I’m changing the settings in the Component Inspector for the three LED’s:

     

    1. Changing the Component name: this is an arbitrary name, and is used for the generated driver source files (.c and .h file). I name it LEDR, LEDG and LEDB for the three colors
    2. I specify a Field Name: this is an arbitrary name, and same name I used in the LDD (Logical Device Driver name)
    3. As according to the schematics the cathode of the LED is connected to the microcontroller pin, I specify ‘no’ for this property

     

     

    LEDR Settings

    LEDR Settings

     

     

    Linking to GPIO_LDD

     

    According to the FRDM-KL25Z Schematics (SPF-27556_D).pdf, the RGB LED is connected to following pins:

     

    • Red: PTB18
    • Green: PTB19
    • Blue: PTD1

     

    The LED’s need to be linked to the a GPIO_LDD component. For this I click into GPIO LDD property and use the drop down box to add a new component for it:

     

    New component GPIO_LDD

    New component GPIO_LDD

     

    This will create a new shared component:

     

    Creating Shared Component

    Creating Shared Component

     

     

    As two of the LED’s are on the Port B (PTB18 and PTB19), I configure it as such. I specify the port (PTB) and press on the plus sign to add bit fields:

     

    Setting up port and adding bit fields

    Setting up port and adding bit fields

     

     

    Next I configure the pin as output, and mark it for auto initialization so I do not need to call the initialization of it in my application:

     

    PTB18 and PTB19

    PTB18 and PTB19

     

    The Field Name has to match the field name I used in the LED component.

     

    Hint: If I specify the optional ‘Pin Signal’ name, then Processor Expert will document it in the list of pins used.

     

    As the green LED is on the same port, I simply link to it:

     

    Green Led Settings

    Green Led Settings

     

     

     

    As the blue LED is on port D (PTD1), I create a new shared component for it:

     

    New shared component for blue LED (PTD1)

    New shared component for blue LED (PTD1)

     

     

     

    Similar to the other LED’s, I set up the properties for PTD1 and the blue LED:

     

    Settings for Blue LED

    Settings for Blue LED

     

     

     

    With this, the blue LED settings look like this:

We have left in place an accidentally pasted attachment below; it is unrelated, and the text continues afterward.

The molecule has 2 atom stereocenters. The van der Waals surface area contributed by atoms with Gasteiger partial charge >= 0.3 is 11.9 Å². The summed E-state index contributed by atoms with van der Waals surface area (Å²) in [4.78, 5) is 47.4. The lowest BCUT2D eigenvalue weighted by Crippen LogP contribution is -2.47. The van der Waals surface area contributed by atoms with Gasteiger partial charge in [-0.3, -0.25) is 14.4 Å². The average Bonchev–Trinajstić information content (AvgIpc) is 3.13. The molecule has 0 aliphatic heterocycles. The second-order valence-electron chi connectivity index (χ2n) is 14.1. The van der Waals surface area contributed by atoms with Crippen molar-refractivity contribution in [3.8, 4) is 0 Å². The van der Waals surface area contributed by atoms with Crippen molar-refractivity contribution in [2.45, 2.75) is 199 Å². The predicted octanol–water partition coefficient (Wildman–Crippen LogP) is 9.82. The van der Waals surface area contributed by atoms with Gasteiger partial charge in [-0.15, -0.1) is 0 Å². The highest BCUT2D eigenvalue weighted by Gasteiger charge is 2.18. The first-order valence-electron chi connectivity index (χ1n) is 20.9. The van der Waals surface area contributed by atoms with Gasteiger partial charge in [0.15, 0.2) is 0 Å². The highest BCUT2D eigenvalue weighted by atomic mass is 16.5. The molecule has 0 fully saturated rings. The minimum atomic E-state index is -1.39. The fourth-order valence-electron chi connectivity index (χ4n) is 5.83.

Blue Led

    Blue Led

     

     

    Wait Component

     

    As I want to busy wait between the LED toggling, I add the ‘Wait’ component to the project:

     

    Adding Wait Component

    Adding Wait Component

     

     

    Generating Code

     

    Now I have all my components together, time to generate code. For this I use the toolbar button:

     

    Generate Processor Expert Code

    Generate Processor Expert Code

     

     

    This generates the code for my components:

     

    Generating Code

    Generating Code

     

     

    Adding LED Code

     

    The application main() is inside ProcessorExpert.c, where add my LED demo code:

     

    LED Code

    LED Code

     

    Hint: An easy way to add code and function calls to components is to use drag & drop.

     

     

    Build

     

    I build the project with the menu Project > Build Project or using the ‘hammer’ icon:

     

    Building Project with Hammer Icon

    Building Project with Hammer Icon

     

     

    At this point there should be no problems, so the Problems view should just show empty:

     

    Empty Problems view with no problems

    Empty Problems view with no problems

     

     

    Debug

     

    To download and debug, I press the debug toolbar icon. An annoying thing in Eclipse is I first need to *select* the project first to select the right debug configuration:

    So I select the project, then hover over the icon to make sure my project is selected. Otherwise I use the small drop down of the debug toolbar icon to select the right configuration:

     

    Starting Debugger

    Starting Debugger

     

     

    This will start the debugger, and I can use the toolbar items in the Debug view to step through my code:

     

    debugging the application

    debugging the application

     

    Source Code

     

    The current software was attached to this document but I would recommend to download the updated version on GitHub with all the Processor Expert components.

     

     

    Summary

     

    The steps presented here are really generic, and work for many boards and microcontrollers, especially for the Kinetis family. All what I need to know is the information to which pin the LED’s are connected. With this it is very easy to create a bare board (without RTOS) application blinking LED’s.

     

    Happy enlightning :-)